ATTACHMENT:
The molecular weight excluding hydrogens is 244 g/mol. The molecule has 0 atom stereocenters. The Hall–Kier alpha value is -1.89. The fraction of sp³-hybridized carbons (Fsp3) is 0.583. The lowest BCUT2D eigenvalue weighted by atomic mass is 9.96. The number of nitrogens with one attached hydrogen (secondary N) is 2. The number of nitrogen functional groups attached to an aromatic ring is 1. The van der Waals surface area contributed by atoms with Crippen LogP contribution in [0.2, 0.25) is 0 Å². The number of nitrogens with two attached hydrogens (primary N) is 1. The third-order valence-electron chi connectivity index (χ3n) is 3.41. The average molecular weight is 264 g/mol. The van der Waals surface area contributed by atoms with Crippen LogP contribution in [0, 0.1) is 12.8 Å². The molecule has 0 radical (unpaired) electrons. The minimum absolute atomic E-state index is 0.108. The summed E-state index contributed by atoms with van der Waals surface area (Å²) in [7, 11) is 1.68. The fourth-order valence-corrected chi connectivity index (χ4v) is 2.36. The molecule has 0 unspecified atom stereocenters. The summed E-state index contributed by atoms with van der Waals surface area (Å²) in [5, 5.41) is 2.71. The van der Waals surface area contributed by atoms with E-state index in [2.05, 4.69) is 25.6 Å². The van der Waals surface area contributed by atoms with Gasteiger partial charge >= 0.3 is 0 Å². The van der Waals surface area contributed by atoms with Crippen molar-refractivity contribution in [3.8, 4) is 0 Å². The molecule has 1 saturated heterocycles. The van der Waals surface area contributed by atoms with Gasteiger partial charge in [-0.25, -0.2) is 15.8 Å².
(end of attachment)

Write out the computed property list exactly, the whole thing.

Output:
The molecular weight excluding hydrogens is 244 g/mol. The molecule has 0 atom stereocenters. The Hall–Kier alpha value is -1.89. The fraction of sp³-hybridized carbons (Fsp3) is 0.583. The lowest BCUT2D eigenvalue weighted by atomic mass is 9.96. The number of nitrogens with one attached hydrogen (secondary N) is 2. The number of nitrogen functional groups attached to an aromatic ring is 1. The van der Waals surface area contributed by atoms with Crippen LogP contribution in [0.2, 0.25) is 0 Å². The number of nitrogens with two attached hydrogens (primary N) is 1. The third-order valence-electron chi connectivity index (χ3n) is 3.41. The average molecular weight is 264 g/mol. The van der Waals surface area contributed by atoms with Crippen LogP contribution in [0, 0.1) is 12.8 Å². The molecule has 0 radical (unpaired) electrons. The minimum absolute atomic E-state index is 0.108. The summed E-state index contributed by atoms with van der Waals surface area (Å²) in [7, 11) is 1.68. The fourth-order valence-corrected chi connectivity index (χ4v) is 2.36. The molecule has 0 unspecified atom stereocenters. The summed E-state index contributed by atoms with van der Waals surface area (Å²) in [5, 5.41) is 2.71. The van der Waals surface area contributed by atoms with E-state index in [2.05, 4.69) is 25.6 Å². The van der Waals surface area contributed by atoms with Gasteiger partial charge >= 0.3 is 0 Å². The van der Waals surface area contributed by atoms with Crippen molar-refractivity contribution in [3.8, 4) is 0 Å². The molecule has 1 saturated heterocycles. The van der Waals surface area contributed by atoms with Gasteiger partial charge in [-0.25, -0.2) is 15.8 Å².